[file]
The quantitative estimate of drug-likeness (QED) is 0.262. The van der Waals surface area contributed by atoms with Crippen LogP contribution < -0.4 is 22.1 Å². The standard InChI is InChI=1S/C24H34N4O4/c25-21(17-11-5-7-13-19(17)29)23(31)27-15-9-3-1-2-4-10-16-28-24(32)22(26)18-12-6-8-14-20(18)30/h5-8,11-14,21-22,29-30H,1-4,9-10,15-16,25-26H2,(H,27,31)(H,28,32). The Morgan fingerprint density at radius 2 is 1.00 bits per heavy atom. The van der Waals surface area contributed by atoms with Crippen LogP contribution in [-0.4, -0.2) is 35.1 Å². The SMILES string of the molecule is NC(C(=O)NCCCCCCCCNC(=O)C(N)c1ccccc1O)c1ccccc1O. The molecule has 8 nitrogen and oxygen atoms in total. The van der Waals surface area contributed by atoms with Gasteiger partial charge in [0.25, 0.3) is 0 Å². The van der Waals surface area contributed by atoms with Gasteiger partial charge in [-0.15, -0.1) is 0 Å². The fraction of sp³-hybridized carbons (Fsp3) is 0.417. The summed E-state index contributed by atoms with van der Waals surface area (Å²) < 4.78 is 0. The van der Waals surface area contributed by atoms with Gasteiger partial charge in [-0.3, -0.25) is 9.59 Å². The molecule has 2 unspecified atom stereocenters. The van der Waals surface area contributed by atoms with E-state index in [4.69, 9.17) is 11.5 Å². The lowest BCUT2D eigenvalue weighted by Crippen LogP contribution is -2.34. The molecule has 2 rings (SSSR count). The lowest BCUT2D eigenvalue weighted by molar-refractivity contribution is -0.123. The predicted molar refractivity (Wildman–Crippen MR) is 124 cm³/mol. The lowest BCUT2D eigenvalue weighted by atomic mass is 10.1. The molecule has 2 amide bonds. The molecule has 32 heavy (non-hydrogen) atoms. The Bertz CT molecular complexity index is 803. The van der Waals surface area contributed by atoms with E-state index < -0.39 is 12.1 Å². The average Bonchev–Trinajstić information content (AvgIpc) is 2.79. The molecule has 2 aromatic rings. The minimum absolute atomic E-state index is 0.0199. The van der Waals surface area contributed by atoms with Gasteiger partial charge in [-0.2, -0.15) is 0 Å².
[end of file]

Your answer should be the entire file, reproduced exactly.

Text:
The quantitative estimate of drug-likeness (QED) is 0.262. The van der Waals surface area contributed by atoms with Crippen LogP contribution < -0.4 is 22.1 Å². The standard InChI is InChI=1S/C24H34N4O4/c25-21(17-11-5-7-13-19(17)29)23(31)27-15-9-3-1-2-4-10-16-28-24(32)22(26)18-12-6-8-14-20(18)30/h5-8,11-14,21-22,29-30H,1-4,9-10,15-16,25-26H2,(H,27,31)(H,28,32). The Morgan fingerprint density at radius 2 is 1.00 bits per heavy atom. The van der Waals surface area contributed by atoms with Crippen LogP contribution in [-0.4, -0.2) is 35.1 Å². The SMILES string of the molecule is NC(C(=O)NCCCCCCCCNC(=O)C(N)c1ccccc1O)c1ccccc1O. The molecule has 8 nitrogen and oxygen atoms in total. The van der Waals surface area contributed by atoms with Gasteiger partial charge in [0.25, 0.3) is 0 Å². The van der Waals surface area contributed by atoms with Gasteiger partial charge in [-0.15, -0.1) is 0 Å². The fraction of sp³-hybridized carbons (Fsp3) is 0.417. The summed E-state index contributed by atoms with van der Waals surface area (Å²) < 4.78 is 0. The van der Waals surface area contributed by atoms with Gasteiger partial charge in [-0.3, -0.25) is 9.59 Å². The molecule has 2 unspecified atom stereocenters. The van der Waals surface area contributed by atoms with E-state index in [4.69, 9.17) is 11.5 Å². The lowest BCUT2D eigenvalue weighted by Crippen LogP contribution is -2.34. The molecule has 2 rings (SSSR count). The lowest BCUT2D eigenvalue weighted by molar-refractivity contribution is -0.123. The predicted molar refractivity (Wildman–Crippen MR) is 124 cm³/mol. The lowest BCUT2D eigenvalue weighted by atomic mass is 10.1. The molecule has 2 amide bonds. The molecule has 32 heavy (non-hydrogen) atoms. The Bertz CT molecular complexity index is 803. The van der Waals surface area contributed by atoms with E-state index < -0.39 is 12.1 Å². The average Bonchev–Trinajstić information content (AvgIpc) is 2.79. The molecule has 2 aromatic rings. The minimum absolute atomic E-state index is 0.0199. The van der Waals surface area contributed by atoms with Gasteiger partial charge in [-0.2, -0.15) is 0 Å².